The good news:
Now that the academic semester is almost at an end, I will spend a bit of time on the project preparing some artifacts for a new exhibition! The Church of Jesus Christ of Latter-day Saints' Church History Museum is going to install a version of Potters of the Gathering in their lobby. The exhibit will open May 7th. Kirk Henrichsen is using pottery to remind people about nineteenth century foodways and domestic life, to explore the ideal of self-sufficiency in Latter-day Saint communities, and to show people how important archaeology is as a tool to increase our understandings of the past.
Mr. Henrichsen has gathered together some new material for this show. He will be using most of the important objects from the original exhibit- including the Thompson Collection, the Utah State Parks Collection (including the Deseret Pottery artifacts), and the Utah Pottery Project collection. He has also found some other cool items to include, such as a Deseret Agricultural and Manufacturing Association Medal from the Territorial Fair, which will be displayed with some award winning pots! It should be a great show and will be the first time most of this material has been exhibited to the public in Salt Lake City.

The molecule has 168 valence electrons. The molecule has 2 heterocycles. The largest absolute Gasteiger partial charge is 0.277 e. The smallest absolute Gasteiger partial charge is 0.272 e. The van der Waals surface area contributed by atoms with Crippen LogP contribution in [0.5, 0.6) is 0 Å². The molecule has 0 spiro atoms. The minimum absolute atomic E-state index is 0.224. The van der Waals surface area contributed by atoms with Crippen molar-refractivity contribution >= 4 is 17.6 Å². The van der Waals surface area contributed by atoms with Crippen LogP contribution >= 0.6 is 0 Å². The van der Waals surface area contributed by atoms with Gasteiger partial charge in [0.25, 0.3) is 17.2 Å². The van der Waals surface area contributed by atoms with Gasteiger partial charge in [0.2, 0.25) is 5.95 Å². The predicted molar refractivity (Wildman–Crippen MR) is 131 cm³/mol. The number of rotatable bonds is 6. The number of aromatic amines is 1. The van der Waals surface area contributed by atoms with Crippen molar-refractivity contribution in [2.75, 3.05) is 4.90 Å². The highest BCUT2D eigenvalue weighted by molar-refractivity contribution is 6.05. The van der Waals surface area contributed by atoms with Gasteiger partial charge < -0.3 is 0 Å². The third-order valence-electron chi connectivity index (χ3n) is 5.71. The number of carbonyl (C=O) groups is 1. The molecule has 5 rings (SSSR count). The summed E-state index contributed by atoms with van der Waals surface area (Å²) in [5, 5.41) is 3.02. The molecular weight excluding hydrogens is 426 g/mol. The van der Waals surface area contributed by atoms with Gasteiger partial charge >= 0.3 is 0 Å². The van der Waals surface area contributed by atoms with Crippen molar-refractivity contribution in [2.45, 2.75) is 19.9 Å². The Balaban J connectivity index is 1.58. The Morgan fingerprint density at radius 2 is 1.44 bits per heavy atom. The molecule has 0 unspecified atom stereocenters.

The museum has invited me to give a talk at the opening and I am excited to see the new installation.
The bad news:
Both organizations declined the proposals I'd written seeking funds for more work. One of the grants would have supported additional fieldwork. The other sought funds to allow more experiments to develop and refine ceramic rehydroxylation dating (RHX dating). No matter how many times it happens, reviewers rejections always sting a little, even when accompanied by encouragement to "revise and resubmit."
Either way, the lack of support funds means that we will box up the artifacts and put more of the analysis on hold for the summer. I'll be co-teaching the 2010 Industrial Heritage and Archaeology Field School this summer at the site of the Cliff Mine in Keweenaw County in Michigan's Upper Peninsula.
I'll continue to collaborate with my friends in Materials Science. Since Patrick Bowen was awarded two grants for undergraduate research, we will move as far ahead as we can investigating reydroxylation. I think he will work with Jarek Drelich to characterize the clay and ceramic used by the Davenports and try to figure out the significance of the different water-absorbtion processes at work in ceramics.
We'll reflect on the reviewers' comments for a few days and then meet to plan the strategy for the rest of the summer and the fall term.